Most objects in daàPò Reo’s studio are artworks, from the couch to the mint green motorcycle in the corner. On the day I visited, the walls were covered with African vintage fabrics, which Reo collects and preserves. He experiments across media and I most enjoy his work when he mixes up word and image, as in a humorous chair that he has upholstered, spelling out the words “Sit down, Liz.” Here, he paired his abstract textile work with stories, from a rant about not being the cool kid invited to a party to a Dr. Seuss piece of wisdom about how “turtles are free” as “all creatures should be.” Sometimes, his writing is prolix and I think the textile works would be more interesting if they veered away from reproducing flags (most notably of the US’s) and geography (like the continent of Africa). But I look forward to seeing more of Reo’s playful image and text works. —EWA
Janel Schultz (site)
I was immediately intrigued by Janel Schultz’s bizarre hybrid forms that strangely resemble roadkill she may have scooped up and turned into taxidermy for the purpose of art — alas, they weren’t. These marionette-like sculptures dangle from the wall and convey a sense of unease, even if they have a child-like magnetism that makes me want to hug them. There’s something about their disjointed fragility that attracted me to them, but it was their interesting construction and familiarity that made me look at them again and again. There’s a trace of the body in all Schultz’s work, but here it is directly foregrounded in a way that makes it particularly fascinating. —HV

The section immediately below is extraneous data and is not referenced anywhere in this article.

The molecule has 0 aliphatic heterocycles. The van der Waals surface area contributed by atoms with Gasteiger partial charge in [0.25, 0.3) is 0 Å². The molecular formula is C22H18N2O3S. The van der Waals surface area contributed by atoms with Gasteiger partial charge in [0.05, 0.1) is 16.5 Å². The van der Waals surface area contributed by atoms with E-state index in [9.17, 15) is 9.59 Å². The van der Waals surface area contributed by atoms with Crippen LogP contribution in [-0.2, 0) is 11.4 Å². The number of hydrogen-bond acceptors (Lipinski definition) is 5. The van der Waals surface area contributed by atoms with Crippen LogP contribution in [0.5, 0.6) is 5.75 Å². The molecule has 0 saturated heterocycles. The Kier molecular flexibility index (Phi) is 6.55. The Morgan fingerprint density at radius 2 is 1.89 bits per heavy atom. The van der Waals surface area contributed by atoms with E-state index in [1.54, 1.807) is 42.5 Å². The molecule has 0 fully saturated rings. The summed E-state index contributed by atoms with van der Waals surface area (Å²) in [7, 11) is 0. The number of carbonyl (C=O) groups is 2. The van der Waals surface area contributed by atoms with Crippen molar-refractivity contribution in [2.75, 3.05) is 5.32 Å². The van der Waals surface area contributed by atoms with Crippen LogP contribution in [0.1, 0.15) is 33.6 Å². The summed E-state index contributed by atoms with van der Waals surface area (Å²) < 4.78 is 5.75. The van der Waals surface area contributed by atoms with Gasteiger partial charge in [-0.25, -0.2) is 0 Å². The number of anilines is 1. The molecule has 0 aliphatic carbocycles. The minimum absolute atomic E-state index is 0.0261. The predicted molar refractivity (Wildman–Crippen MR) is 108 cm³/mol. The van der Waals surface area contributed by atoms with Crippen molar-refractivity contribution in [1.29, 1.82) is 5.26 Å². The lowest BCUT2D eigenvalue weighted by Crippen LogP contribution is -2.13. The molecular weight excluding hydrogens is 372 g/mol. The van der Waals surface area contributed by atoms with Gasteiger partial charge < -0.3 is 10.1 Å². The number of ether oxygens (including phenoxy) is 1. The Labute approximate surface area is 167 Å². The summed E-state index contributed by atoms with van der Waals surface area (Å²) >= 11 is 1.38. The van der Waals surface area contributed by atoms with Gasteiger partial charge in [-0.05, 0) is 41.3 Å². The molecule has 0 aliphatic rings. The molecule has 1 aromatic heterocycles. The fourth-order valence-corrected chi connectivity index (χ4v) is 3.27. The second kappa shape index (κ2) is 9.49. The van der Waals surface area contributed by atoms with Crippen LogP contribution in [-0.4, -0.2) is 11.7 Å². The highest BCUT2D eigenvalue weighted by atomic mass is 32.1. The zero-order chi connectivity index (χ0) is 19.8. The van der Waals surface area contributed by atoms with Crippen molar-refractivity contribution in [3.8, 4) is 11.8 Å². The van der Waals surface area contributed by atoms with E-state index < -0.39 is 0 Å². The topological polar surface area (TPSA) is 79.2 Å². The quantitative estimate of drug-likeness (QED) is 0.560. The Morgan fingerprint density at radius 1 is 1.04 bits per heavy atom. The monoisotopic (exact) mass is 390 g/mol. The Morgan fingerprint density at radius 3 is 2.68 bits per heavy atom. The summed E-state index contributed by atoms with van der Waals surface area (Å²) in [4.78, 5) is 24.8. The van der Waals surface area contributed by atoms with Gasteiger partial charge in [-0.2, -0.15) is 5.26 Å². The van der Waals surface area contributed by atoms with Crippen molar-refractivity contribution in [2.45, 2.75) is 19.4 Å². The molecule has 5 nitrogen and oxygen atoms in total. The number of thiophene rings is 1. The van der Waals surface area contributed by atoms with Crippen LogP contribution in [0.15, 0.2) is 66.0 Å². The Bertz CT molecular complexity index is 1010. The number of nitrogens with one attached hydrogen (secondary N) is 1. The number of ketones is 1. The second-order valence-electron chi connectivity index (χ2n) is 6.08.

Guimi You (site)
There’s something very disarming about You’s paintings owing to both her choice of palette (lots of pale hues and soft primary tones) and her subject matter (a mix of activities related to child-rearing and domestic chores). But her work is quietly epic. Her seven and a half-foot-tall painting “Destroyer” (2016), for instance, commanded one entire wall of her studio this weekend, its spatially disorienting drama only gradually resolving into a coherent image — that of a god-like toddler imposing his wrath on a toy train set. Likewise, it takes a moment for the cascading waves of “Drain Drain Drain” (2017) to register as what must be art history’s most epic painting of broccoli washing. —BS